Nikita Fadeev is only four years out of university, but he carries a lot of responsibility. While other 26-year-olds are associates in investment banks, Fadeev is partner and head of Fasanara Digital, a quant crypto hedge fund with $150m of crypto asset under management. He has a team of 13 people, including former employees of Capula Investment Management and BlueCrest, and works from an office in Mayfair and his home in Canary Wharf.
“I am responsible for the investment and strategical direction of the fund,” says Fadeev, who studied mathematics at St. Andrews University and is also known for running London’s Quant Conference. “When we started Fasanara Digital in 2018, there was very little in place – no strategies, no relationships with trading counterparties and no capital,. It took us a year to put everything in place, create the infrastructure and trading strategies, then we raised external assets and started to expand the team. Over the years, we have become one of the largest players in the space.”
Fasanara Digital is part of Fasanara Capital, a hedge fund founded in 2011 by former Merrill Lynch banker Francesco Filia, which has $3.5bn in assets under management. As a student, Fadeev says he initially envisaged himself going into quantitative finance at a bank or hedge fund, but that when the opportunity to launch a crypto fund with an established hedge fund appeared, this aspiration was quickly dropped. “The crypto space is a work in progress. There are many problems from the technological standpoint, but it is rapidly improving and everyone has the same issues so it is a level playing field from that standpoint. Although it is messier than TradFi, it is much more fast-paced and there are more opportunities to make an impact,” he says.
This is not to say that running a crypto hedge fund is easy. The crypto markets never close and Fadeev can never really disengage in the same way as traders working in traditional product areas. “I work seven days a week – four days at home and three days in the office. It is intense, but I love it,” he says.
When markets are volatile (as is often the case), Fadeev also works at night. “When any of the risk metrics exceed certain thresholds we get an automated call at any hour of the day or night telling us what to do,” he says. “We have nights when we get a lot of those calls if the market is volatile, and we used to get them a lot more, but it is less frequent now as our processes are becoming increasingly more automated.”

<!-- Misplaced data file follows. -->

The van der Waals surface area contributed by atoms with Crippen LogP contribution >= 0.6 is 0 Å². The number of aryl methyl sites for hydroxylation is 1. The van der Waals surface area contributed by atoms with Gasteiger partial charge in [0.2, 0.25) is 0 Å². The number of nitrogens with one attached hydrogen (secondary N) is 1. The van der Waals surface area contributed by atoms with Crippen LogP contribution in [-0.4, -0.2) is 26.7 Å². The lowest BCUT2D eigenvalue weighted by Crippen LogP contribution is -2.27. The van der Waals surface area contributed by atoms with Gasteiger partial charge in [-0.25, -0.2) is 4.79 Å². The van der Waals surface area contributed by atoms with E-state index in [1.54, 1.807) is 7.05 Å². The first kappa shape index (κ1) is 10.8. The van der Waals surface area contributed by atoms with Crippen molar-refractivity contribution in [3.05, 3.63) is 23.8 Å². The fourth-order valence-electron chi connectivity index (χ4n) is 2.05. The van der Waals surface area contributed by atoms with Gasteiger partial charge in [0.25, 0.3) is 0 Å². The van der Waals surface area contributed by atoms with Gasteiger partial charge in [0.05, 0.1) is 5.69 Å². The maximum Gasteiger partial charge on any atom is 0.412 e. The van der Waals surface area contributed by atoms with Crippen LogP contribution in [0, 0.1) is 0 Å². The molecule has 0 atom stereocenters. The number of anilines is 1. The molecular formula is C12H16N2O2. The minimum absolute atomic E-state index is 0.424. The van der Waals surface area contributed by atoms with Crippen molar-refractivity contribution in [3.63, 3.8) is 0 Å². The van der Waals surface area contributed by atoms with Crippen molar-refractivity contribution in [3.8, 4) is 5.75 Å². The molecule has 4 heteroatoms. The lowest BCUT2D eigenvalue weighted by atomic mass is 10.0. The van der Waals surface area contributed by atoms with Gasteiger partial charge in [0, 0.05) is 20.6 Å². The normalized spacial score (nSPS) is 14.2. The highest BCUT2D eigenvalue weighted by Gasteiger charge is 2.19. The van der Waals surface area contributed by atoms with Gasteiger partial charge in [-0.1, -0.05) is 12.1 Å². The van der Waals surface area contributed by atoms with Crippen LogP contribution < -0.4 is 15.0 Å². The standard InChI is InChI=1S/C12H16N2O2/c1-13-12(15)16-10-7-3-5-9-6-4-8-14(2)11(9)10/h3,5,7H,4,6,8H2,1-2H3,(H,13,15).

It’s a routine that has the potential to be exhausting, but Fadeev says the ability to work like this is what gives him an edge. “It is hard, and it requires a lot of commitment,” he says. “You need to really want it badly, and most people do not want it enough to work like this. It is natural selection. In the fund management industry, everyone is smart, thus to succeed you need different sources of edge so that you can compete and outperform your peers.”
There’s no magic bullet to dealing with the grind: Fadeev doesn’t do running or meditation apps. He just gets on with it: “I don’t have a special recipe. I go to the gym, but I’m not purposefully practicing mindfulness or martial arts or any of that stuff. I just wake up and work. I don’t really know anything else.”
Like other people who’ve invested their careers in crypto, Fadeev says the current crypto winter is simply a passing chill. “The recent decline in the value of crypto assets is not crypto-specific,” he says. “Nor has crypto underperformed the expectations: if someone said last year that we would be in an environment where bonds performed the worst since 1842, many of the blue-chip growth-stocks being obliterated, rates increasing and liquidity tightening, yet bitcoin would be down 30-40% – you would have thought that, given the circumstances, it is quite mild compared to what it could have been.”
Volatility in crypto is nothing new, says Fadeev. “Overall, I think it is a healthy correction as it washes away excesses, forces participants to focus on building and moving the space forward.”
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